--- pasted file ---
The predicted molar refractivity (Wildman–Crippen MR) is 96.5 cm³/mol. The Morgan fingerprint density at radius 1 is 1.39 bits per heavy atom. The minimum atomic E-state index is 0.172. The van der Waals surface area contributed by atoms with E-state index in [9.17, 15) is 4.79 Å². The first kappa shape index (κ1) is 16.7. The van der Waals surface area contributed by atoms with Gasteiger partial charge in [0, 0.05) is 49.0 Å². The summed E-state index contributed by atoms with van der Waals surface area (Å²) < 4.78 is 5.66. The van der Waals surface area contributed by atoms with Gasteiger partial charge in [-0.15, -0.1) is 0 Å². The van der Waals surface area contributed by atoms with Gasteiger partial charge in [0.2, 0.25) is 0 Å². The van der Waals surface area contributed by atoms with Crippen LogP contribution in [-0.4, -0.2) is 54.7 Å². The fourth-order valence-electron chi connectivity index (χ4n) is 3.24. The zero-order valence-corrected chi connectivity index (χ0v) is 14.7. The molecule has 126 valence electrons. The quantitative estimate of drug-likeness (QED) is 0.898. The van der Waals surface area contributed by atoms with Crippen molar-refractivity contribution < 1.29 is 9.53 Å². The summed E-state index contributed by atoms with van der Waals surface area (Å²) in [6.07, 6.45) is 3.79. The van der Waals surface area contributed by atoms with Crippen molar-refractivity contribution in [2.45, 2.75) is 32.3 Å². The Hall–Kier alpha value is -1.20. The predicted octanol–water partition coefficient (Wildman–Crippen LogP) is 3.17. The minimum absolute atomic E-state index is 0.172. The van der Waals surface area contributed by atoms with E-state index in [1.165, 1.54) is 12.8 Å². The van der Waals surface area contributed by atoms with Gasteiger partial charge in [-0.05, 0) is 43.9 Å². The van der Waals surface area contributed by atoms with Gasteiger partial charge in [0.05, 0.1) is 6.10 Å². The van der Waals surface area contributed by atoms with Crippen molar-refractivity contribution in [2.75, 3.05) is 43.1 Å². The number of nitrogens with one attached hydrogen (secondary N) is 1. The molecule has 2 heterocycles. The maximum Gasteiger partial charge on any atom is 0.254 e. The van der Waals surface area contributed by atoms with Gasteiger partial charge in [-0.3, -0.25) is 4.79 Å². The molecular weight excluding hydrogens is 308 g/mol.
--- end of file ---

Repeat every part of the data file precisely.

The predicted molar refractivity (Wildman–Crippen MR) is 96.5 cm³/mol. The Morgan fingerprint density at radius 1 is 1.39 bits per heavy atom. The minimum atomic E-state index is 0.172. The van der Waals surface area contributed by atoms with E-state index in [9.17, 15) is 4.79 Å². The first kappa shape index (κ1) is 16.7. The van der Waals surface area contributed by atoms with Gasteiger partial charge in [0, 0.05) is 49.0 Å². The summed E-state index contributed by atoms with van der Waals surface area (Å²) < 4.78 is 5.66. The van der Waals surface area contributed by atoms with Gasteiger partial charge in [-0.15, -0.1) is 0 Å². The van der Waals surface area contributed by atoms with Gasteiger partial charge in [0.2, 0.25) is 0 Å². The van der Waals surface area contributed by atoms with Crippen LogP contribution in [-0.4, -0.2) is 54.7 Å². The fourth-order valence-electron chi connectivity index (χ4n) is 3.24. The zero-order valence-corrected chi connectivity index (χ0v) is 14.7. The molecule has 126 valence electrons. The quantitative estimate of drug-likeness (QED) is 0.898. The van der Waals surface area contributed by atoms with Crippen molar-refractivity contribution < 1.29 is 9.53 Å². The summed E-state index contributed by atoms with van der Waals surface area (Å²) in [6.07, 6.45) is 3.79. The van der Waals surface area contributed by atoms with Crippen molar-refractivity contribution in [2.45, 2.75) is 32.3 Å². The Hall–Kier alpha value is -1.20. The predicted octanol–water partition coefficient (Wildman–Crippen LogP) is 3.17. The minimum absolute atomic E-state index is 0.172. The van der Waals surface area contributed by atoms with E-state index in [1.165, 1.54) is 12.8 Å². The van der Waals surface area contributed by atoms with Gasteiger partial charge in [-0.05, 0) is 43.9 Å². The van der Waals surface area contributed by atoms with Gasteiger partial charge in [0.05, 0.1) is 6.10 Å². The van der Waals surface area contributed by atoms with Crippen molar-refractivity contribution in [2.75, 3.05) is 43.1 Å². The number of nitrogens with one attached hydrogen (secondary N) is 1. The molecule has 2 heterocycles. The maximum Gasteiger partial charge on any atom is 0.254 e. The van der Waals surface area contributed by atoms with Gasteiger partial charge in [-0.3, -0.25) is 4.79 Å². The molecular weight excluding hydrogens is 308 g/mol.